Paradise and Pomegranates

Thy plants are a paradise of pomegranates with the fruits of the orchard.

Canticle of Canticles, 4:13

According to nutritionists, the pomegranate is a “superfood,” containing a high concentration of nutrients with a panoply of beneficial health effects. The fruit is also visually spectacular, as the above photo illustrates.

Sacred scripture chooses the pomegranate as an image of paradise: specifically, the paradise we find within our souls when we are wholly consumed by love of our heavenly Bridegroom.

Gregory of Nyssa notes that “the pomegranate is difficult for a thief to grasp because of its thorny branches, and its fruit is surrounded and protected by a rind bitter and harsh to the taste.”

“Once the pomegranate ripens in its own good time,” however, “and once the rind is peeled off and the inside revealed, it is sweet and appealing to the sight much like honey to the taste.” Even better, “its juice tastes like wine and affords much pleasure to the palate.”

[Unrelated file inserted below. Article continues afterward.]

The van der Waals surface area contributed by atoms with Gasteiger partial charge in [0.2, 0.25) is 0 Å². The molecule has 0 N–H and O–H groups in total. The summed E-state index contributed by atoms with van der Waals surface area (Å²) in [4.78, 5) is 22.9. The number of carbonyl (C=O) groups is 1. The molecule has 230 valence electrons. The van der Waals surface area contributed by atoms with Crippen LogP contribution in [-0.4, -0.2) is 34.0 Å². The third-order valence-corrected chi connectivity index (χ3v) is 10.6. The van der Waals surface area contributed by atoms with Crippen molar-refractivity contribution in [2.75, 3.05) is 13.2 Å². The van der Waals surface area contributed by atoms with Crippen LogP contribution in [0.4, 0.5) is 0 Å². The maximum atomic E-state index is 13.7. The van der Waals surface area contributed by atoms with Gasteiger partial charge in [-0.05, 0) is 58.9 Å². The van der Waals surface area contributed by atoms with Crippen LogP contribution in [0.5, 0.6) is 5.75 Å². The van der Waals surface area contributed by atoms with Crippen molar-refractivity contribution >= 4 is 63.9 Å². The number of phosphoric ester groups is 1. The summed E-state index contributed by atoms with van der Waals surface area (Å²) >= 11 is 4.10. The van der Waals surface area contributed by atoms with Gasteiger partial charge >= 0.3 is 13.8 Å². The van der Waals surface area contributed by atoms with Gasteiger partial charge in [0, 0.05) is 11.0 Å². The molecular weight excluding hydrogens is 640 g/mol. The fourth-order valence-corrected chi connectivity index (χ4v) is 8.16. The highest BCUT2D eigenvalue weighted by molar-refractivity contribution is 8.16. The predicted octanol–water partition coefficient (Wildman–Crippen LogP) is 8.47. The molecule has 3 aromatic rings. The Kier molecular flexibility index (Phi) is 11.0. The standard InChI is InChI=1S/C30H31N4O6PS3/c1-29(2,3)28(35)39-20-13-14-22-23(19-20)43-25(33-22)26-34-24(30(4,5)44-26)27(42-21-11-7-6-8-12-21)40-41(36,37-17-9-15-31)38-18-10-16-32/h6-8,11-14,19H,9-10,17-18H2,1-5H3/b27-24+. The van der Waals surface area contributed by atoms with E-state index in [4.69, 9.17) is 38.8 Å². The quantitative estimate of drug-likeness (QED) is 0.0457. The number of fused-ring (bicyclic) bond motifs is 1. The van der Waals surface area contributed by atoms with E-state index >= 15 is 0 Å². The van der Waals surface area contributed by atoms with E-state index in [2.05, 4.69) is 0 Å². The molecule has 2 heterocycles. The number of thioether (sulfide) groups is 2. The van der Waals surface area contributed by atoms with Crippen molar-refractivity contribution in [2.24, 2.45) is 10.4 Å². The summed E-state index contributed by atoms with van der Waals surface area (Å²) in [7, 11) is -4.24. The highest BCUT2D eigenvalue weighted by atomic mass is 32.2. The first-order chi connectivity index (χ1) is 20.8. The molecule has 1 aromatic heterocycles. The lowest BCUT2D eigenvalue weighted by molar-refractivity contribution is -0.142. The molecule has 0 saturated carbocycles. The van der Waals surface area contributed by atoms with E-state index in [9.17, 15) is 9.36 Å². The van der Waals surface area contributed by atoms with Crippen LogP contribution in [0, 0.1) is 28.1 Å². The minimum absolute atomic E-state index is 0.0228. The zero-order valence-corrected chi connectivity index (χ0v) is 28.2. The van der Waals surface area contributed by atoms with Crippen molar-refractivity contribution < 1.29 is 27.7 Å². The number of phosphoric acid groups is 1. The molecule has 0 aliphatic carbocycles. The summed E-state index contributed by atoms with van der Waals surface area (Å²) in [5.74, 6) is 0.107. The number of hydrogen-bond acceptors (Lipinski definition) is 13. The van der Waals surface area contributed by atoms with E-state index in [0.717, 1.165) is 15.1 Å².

The Bride of Christ, rather than becoming “soft by indulgence and enjoyment of this present life,” chooses “a life that has become toughened by continence. Thus virtue’s fruit is inaccessible to thieves,” who would have paradise on their own terms, “and is protected by the bitter covering of self-control.”

Beneath this rind of self-discipline, however, there lies concealed a fruit whose taste is sweeter than honey and more pleasing than wine.

Fittingly, the pomegranate is also chosen for the cover of this superb recording of Jan Dismas Zelenka’s sonatas, which prove him to be a master of baroque counterpoint second to none:

While there is no uninterrupted paradise on this earth, a foretaste of heaven becomes accessible even here below when we love the Lord, and rejoice in the blessings he bestows upon us now and in eternity.

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